• Dirk Buschle, The Free Movement of Capital in the E.E.A.: a Lehrstück in Homogenity
  • Thomas Cottier, The Judge in International Economic Relations
  • Luc Frieden, Une justice pénale européenne qui accompagne la globalisation
  • Samuel Issacharoff, A Cosmopolitan Judge for a Cosmopolitan Era: an Essay in Honor of Carl Baudenbacher
  • Christian Kohler, Dialog der Gerichte im europäischen Justizraum: zur Rolle des EuGH bei der Auslegung des neuen Übereinkommens von Lugano
  • Philippe Léger, L'expertise judiciaire dans le contentieux communautaire
  • Sanford Levinson, The Importance of the Comparative Moment in Constitutional Design: an Essay for Carl Baudenbacher
  • Migual Poiares Maduro, Legal Travels and the Risk of Legal Jet-lag: the Judicial and Constitutional Challenges of Legal Globalisation
  • Basil Markesinis, Political Thought in Legal Judgments
  • Paolo Mengozzi, The European Union Balance of Powers and the Case Law related to EC External Relations
  • Thorgier Örlygsson, Iceland and the EFTA Court: twelve Years of Experience
  • Eleanor Sharpston, An Impressive Level of Scrutiny: Appearing before the EFTA Court in two Early Cases
  • Luzius Wildhaber, The Protection of Legitimate Expectations in European Human Rights Law
  • Walter Barfuß, Globalisierung und National Champions: ein Problem der Zusammenschlusskontrolle
  • George A. Bermann, The Emergence of Transatlantic Regulation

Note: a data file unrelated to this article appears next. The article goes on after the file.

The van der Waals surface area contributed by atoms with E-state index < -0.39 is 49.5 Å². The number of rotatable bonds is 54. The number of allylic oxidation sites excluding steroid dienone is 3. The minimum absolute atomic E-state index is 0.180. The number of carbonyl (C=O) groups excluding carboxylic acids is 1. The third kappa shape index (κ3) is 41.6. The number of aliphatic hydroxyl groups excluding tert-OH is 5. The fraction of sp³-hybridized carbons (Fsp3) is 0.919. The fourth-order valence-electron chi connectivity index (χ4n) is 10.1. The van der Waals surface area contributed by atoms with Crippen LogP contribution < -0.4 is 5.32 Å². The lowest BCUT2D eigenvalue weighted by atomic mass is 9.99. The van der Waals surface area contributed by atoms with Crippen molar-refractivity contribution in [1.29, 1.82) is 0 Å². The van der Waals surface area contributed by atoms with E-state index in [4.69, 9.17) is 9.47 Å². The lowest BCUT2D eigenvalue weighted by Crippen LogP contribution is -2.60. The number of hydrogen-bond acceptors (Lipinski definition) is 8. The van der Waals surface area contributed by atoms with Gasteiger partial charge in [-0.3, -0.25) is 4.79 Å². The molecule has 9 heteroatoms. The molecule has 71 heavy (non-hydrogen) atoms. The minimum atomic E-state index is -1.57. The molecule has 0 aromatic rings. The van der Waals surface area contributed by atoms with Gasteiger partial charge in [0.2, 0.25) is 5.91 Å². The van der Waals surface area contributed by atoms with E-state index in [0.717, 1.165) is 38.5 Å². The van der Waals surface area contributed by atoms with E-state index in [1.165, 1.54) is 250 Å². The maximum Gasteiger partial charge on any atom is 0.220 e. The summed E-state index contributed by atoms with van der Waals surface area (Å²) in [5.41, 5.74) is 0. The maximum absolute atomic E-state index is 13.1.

• Ulf Böge, Baustellen im nationalen und europäischen Wettbewerbsbereich
  • Joachim Bornkamm, Die Freistellung vom Kartellverbot nach dem Systemwechsel: Beurteilungs- und Gestaltungssopielräume im System der Legalausnahme
  • Jacques H.J. Bourgeois, Ne bis in idem and Enforcement of EEA Competition Rules
  • Eleanor M. Fox, Antitrust in Times of Globalization
  • Peter Freeman, Market Investigations in the United Kingdom: the Story so Far
  • Jochen Glöckner, Sprach- und Rechtsräume im Markenrecht
  • Petter Hans Graver, The Harmonisation of National Administrative Law
  • Barry E. Hawk, Conduct Element in Abuse of Dominant Position
  • Günter Hirsch, Voraussetzungen und Kriterien einer Kontrolle von Energiepreis am Maßstab der "Billigkeit"
  • Peter Jann, Nationale Steuern und das EG-Beihilfenverbot: ein Überblick
  • Clifford A. Jones, Private Antitrust in the Global Market: an Essay on "Swimming without Getting wet"
  • Pieter Kalbfleisch, The Assessment of Interests in Competition Law: a Balancing Act
  • Mark A. Lemley, Divided Infringement Claims
  • Philip Lowe, Competition Policy as an Instrument of Global Governance
  • Frank Montag, Die Anwendung des Zusammenschlussbegriffes der FKVO bei mehreren miteinander verknüpften Transaktionen
  • Mario Monti, Competition Policy and International Integration
  • Sven Norberg, Making a Virtue of Necessity and at the Same Time Strenghtening European Competition Law Enforcement: how the White Paper on the Modernisation Reform came about
  • Pierre Pescatore, Variations sur la jurisprudence "Cassis de Dijon", ou La solidarité entre l'orde public national et l'ordre public communautaire
  • Jacqueline Riffault-Silk, Régulations, réparation, harmonisation: un triple défi pour le juge national en droit de la concurrence
  • Allan Rosas, Judicial Protection in EU State Aid Law
  • Helmuth Schröter, Zur Einschränkung des wettbewerbsrechtlichen Unternehmensbegriffs: Rückblick und Ausblick
  • Vasilios Skouris, The Recovery of Unlawful State Aid from Successor Companies: Reflections on the Recent Case Law of the European Court of Justice
  • Stefán Már Stefánsson, Legitimate Expectations in EC/EEA Law